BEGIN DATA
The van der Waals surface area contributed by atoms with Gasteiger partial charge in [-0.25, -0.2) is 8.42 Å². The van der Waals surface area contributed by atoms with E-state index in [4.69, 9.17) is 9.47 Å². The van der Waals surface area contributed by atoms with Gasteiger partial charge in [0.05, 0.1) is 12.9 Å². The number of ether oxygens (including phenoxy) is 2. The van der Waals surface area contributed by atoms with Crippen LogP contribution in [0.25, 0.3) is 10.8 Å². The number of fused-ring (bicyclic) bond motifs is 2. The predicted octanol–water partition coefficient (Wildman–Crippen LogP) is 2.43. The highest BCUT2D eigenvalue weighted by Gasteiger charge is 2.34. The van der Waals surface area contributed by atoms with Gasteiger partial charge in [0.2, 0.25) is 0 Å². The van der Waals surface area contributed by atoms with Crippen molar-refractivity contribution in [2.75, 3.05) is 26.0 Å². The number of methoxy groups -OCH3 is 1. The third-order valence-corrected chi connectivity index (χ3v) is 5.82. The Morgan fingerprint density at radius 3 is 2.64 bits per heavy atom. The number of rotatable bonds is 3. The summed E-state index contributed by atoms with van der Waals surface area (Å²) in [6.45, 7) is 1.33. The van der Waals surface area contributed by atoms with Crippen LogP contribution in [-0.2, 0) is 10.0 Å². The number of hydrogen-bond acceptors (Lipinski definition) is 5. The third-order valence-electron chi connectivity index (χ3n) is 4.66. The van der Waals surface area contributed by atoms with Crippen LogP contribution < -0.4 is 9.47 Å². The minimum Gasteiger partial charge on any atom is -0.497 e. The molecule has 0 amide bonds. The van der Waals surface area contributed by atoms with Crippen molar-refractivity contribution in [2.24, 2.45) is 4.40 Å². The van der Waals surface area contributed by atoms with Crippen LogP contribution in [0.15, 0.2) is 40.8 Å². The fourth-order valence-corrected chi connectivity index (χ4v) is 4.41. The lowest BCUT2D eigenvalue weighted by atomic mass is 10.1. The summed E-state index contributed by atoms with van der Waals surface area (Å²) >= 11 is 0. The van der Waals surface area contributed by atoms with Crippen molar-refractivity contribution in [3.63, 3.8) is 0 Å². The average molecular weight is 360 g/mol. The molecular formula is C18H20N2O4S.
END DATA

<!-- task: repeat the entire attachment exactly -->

The van der Waals surface area contributed by atoms with Gasteiger partial charge in [-0.25, -0.2) is 8.42 Å². The van der Waals surface area contributed by atoms with E-state index in [4.69, 9.17) is 9.47 Å². The van der Waals surface area contributed by atoms with Gasteiger partial charge in [0.05, 0.1) is 12.9 Å². The number of ether oxygens (including phenoxy) is 2. The van der Waals surface area contributed by atoms with Crippen LogP contribution in [0.25, 0.3) is 10.8 Å². The number of fused-ring (bicyclic) bond motifs is 2. The predicted octanol–water partition coefficient (Wildman–Crippen LogP) is 2.43. The highest BCUT2D eigenvalue weighted by Gasteiger charge is 2.34. The van der Waals surface area contributed by atoms with Gasteiger partial charge in [0.2, 0.25) is 0 Å². The van der Waals surface area contributed by atoms with Crippen molar-refractivity contribution in [2.75, 3.05) is 26.0 Å². The number of methoxy groups -OCH3 is 1. The third-order valence-corrected chi connectivity index (χ3v) is 5.82. The Morgan fingerprint density at radius 3 is 2.64 bits per heavy atom. The number of rotatable bonds is 3. The summed E-state index contributed by atoms with van der Waals surface area (Å²) in [6.45, 7) is 1.33. The van der Waals surface area contributed by atoms with Crippen LogP contribution in [-0.2, 0) is 10.0 Å². The number of hydrogen-bond acceptors (Lipinski definition) is 5. The third-order valence-electron chi connectivity index (χ3n) is 4.66. The van der Waals surface area contributed by atoms with Crippen LogP contribution < -0.4 is 9.47 Å². The minimum Gasteiger partial charge on any atom is -0.497 e. The molecule has 0 amide bonds. The van der Waals surface area contributed by atoms with Crippen molar-refractivity contribution in [2.24, 2.45) is 4.40 Å². The van der Waals surface area contributed by atoms with Crippen LogP contribution in [0.15, 0.2) is 40.8 Å². The fourth-order valence-corrected chi connectivity index (χ4v) is 4.41. The lowest BCUT2D eigenvalue weighted by atomic mass is 10.1. The summed E-state index contributed by atoms with van der Waals surface area (Å²) >= 11 is 0. The van der Waals surface area contributed by atoms with Crippen molar-refractivity contribution in [3.63, 3.8) is 0 Å². The average molecular weight is 360 g/mol. The molecular formula is C18H20N2O4S.